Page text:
— — Apps

Google unveils its proposed ‘safety section’ for apps on Google Play – TechCrunch

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In the wake of Apple’s advances into consumer privacy with initiatives like App Tracking Transparency and App Store privacy labels, Google recently announced its plans to introduce a new “safety section” on Google Play that offers more information about the data apps collect and share, and other security and privacy details. Today, the company is sharing for the first time what the new section’s user interface will look like, along with other requirements for developers.

In May, Google explained the safety section would be designed to easily communicate to users how apps are handling their data to make informed choices. It said app developers would need to disclose to users whether their app uses security practices like data encryption, whether it follows Google Play’s Families policy for apps aimed at kids, whether users have a choice in data sharing, whether the app’s safety section had been verified by a third party, and if the app allowed users to request data deletion at the time of uninstalling, among other things. In the user interface concept, Google debuted today, and developers can now see how this feature will look to the end-user.

In the safety section, users will see the developer’s explanation of what data the app collects, followed by those other details, each with its icon to serve as a visual indicator.

When users tap into the summary, they’ll then see other details like what data is collected or shared — such as location, contacts, personal information (e.g., name, email address), financial information, and more.  They’ll also be able to see how the data is used — for app functionality, personalization, etc. — and whether data collection is optional.

Google says it wants to give developers plenty of time to prepare for these Play Store changes, which is why it’s now sharing more information about the data type definitions, user journey, and policy requirements of the new feature.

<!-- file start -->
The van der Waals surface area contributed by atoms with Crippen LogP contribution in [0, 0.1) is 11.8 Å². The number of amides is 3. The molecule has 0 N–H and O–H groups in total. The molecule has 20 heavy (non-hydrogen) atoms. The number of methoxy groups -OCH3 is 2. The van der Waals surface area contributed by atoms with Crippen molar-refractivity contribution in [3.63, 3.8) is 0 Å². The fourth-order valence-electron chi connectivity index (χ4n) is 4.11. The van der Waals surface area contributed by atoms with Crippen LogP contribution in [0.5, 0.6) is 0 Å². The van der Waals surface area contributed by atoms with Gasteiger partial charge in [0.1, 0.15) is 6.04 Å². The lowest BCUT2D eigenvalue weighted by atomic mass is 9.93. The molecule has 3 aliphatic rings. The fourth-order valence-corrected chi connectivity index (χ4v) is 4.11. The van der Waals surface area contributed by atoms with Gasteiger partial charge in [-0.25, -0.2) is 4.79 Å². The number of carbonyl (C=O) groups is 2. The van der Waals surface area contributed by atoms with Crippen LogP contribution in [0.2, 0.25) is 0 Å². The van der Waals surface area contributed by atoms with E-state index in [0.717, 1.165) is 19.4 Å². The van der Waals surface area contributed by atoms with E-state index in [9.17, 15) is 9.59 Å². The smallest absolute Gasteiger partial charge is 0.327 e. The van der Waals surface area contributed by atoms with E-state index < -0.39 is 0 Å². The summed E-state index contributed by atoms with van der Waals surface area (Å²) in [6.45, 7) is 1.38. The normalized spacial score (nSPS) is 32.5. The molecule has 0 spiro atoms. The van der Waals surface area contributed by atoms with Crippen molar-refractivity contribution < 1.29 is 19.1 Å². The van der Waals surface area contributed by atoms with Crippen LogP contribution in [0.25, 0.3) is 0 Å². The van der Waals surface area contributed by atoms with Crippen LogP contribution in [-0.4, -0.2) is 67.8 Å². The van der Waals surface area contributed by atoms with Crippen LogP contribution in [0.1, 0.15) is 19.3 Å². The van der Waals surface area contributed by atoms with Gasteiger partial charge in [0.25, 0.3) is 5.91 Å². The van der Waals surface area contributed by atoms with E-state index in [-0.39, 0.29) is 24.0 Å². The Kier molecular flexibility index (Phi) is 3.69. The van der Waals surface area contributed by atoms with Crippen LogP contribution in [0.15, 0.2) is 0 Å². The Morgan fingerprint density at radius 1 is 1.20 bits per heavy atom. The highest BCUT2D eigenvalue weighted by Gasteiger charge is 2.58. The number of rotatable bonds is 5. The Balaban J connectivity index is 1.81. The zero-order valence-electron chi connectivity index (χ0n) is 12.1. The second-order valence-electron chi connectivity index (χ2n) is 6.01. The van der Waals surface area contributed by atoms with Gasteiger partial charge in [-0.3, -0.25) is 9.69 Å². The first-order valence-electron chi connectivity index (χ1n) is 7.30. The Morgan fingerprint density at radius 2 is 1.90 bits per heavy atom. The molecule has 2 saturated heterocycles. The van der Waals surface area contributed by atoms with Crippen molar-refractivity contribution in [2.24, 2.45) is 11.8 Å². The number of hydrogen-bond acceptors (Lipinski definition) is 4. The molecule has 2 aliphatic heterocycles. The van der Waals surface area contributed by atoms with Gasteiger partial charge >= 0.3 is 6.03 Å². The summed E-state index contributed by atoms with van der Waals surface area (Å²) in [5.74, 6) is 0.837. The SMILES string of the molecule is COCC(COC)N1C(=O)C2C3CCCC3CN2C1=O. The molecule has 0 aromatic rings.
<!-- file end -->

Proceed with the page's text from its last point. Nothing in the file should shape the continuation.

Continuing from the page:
It notes that all developers will have to provide a privacy policy by April 2022. Before, only apps that collected personal and sensitive user data were required to do so. Developers will also be required to share accurate and complete information about all the data in their safety section, including how it’s used by the app’s third-party libraries and SDKs. This is in line with what Apple demands its apps.

In October 2021, developers will be able to submit their information in the Google Play Console for review ahead of the planned launch of the safety section in Google Play, which is scheduled for the first quarter of 2022.

The company also notes it’s offering some buffer time after the section’s launch before apps have their safety section approved by Google. However, the company says apps will have to be approved by Q2 2022 or risk having their app submissions or updates rejected. And if an app doesn’t provide an approved safety section, the app will say, “No information available.”

The change will help highlight how many active developers are present on Google Play because those will be the ones who will adopt the new policy and showcase how their apps collect and use data.

The question remains how stringent Google will be about enforcing its new guidelines and how carefully apps will be reviewed. One interesting note here is that conscientious developers will be able to submit their safety section for a third-party review and then be able to promote that to users concerned about app data privacy and security.

This could help to address some potential criticism that these safety sections aren’t factual. That’s been a problem for Apple since the launch of its App Store privacy labels. The Washington Post discovered that several apps displayed false information, making them less helpful to the users whose data they aimed to protect. When reached for comment, however, Google declined to share more details about how the third-party verification process will work.

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About author
Tristan McCue is a 26-year-old junior programmer who enjoys reading, binge-watching boxed sets, and appearing in the background on TV. He is smart and friendly, but can also be very evil and a bit lazy.He is an Australian Christian. He has a post-graduate degree in computing.
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